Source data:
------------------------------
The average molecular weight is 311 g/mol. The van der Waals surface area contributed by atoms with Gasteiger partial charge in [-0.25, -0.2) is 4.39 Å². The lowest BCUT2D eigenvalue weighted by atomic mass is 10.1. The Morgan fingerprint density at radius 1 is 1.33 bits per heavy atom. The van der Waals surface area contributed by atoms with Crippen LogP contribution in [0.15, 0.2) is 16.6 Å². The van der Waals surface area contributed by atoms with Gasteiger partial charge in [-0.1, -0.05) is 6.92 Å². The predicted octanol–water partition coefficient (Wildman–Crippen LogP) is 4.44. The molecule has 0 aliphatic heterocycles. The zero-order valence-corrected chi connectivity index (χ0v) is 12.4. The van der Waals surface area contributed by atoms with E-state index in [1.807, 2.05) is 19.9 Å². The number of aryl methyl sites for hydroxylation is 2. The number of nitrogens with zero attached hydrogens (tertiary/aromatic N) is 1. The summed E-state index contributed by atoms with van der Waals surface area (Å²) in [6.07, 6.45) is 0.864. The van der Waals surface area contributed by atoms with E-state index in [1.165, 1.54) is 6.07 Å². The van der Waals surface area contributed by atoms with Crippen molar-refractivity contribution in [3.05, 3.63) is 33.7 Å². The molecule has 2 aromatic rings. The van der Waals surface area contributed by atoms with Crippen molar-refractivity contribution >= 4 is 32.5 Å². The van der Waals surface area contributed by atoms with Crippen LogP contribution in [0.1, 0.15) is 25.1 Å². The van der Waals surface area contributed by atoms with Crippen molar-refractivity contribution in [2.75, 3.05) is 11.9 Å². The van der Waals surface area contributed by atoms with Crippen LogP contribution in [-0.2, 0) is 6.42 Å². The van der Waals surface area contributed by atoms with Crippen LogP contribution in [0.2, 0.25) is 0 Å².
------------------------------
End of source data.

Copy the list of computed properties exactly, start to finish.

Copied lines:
The average molecular weight is 311 g/mol. The van der Waals surface area contributed by atoms with Gasteiger partial charge in [-0.25, -0.2) is 4.39 Å². The lowest BCUT2D eigenvalue weighted by atomic mass is 10.1. The Morgan fingerprint density at radius 1 is 1.33 bits per heavy atom. The van der Waals surface area contributed by atoms with Crippen LogP contribution in [0.15, 0.2) is 16.6 Å². The van der Waals surface area contributed by atoms with Gasteiger partial charge in [-0.1, -0.05) is 6.92 Å². The predicted octanol–water partition coefficient (Wildman–Crippen LogP) is 4.44. The molecule has 0 aliphatic heterocycles. The zero-order valence-corrected chi connectivity index (χ0v) is 12.4. The van der Waals surface area contributed by atoms with E-state index in [1.807, 2.05) is 19.9 Å². The number of aryl methyl sites for hydroxylation is 2. The number of nitrogens with zero attached hydrogens (tertiary/aromatic N) is 1. The summed E-state index contributed by atoms with van der Waals surface area (Å²) in [6.07, 6.45) is 0.864. The van der Waals surface area contributed by atoms with E-state index in [1.165, 1.54) is 6.07 Å². The van der Waals surface area contributed by atoms with Crippen molar-refractivity contribution in [3.05, 3.63) is 33.7 Å². The molecule has 2 aromatic rings. The van der Waals surface area contributed by atoms with Crippen molar-refractivity contribution >= 4 is 32.5 Å². The van der Waals surface area contributed by atoms with Crippen LogP contribution in [0.1, 0.15) is 25.1 Å². The van der Waals surface area contributed by atoms with Crippen molar-refractivity contribution in [2.75, 3.05) is 11.9 Å². The van der Waals surface area contributed by atoms with Crippen LogP contribution in [-0.2, 0) is 6.42 Å². The van der Waals surface area contributed by atoms with Crippen LogP contribution in [0.2, 0.25) is 0 Å².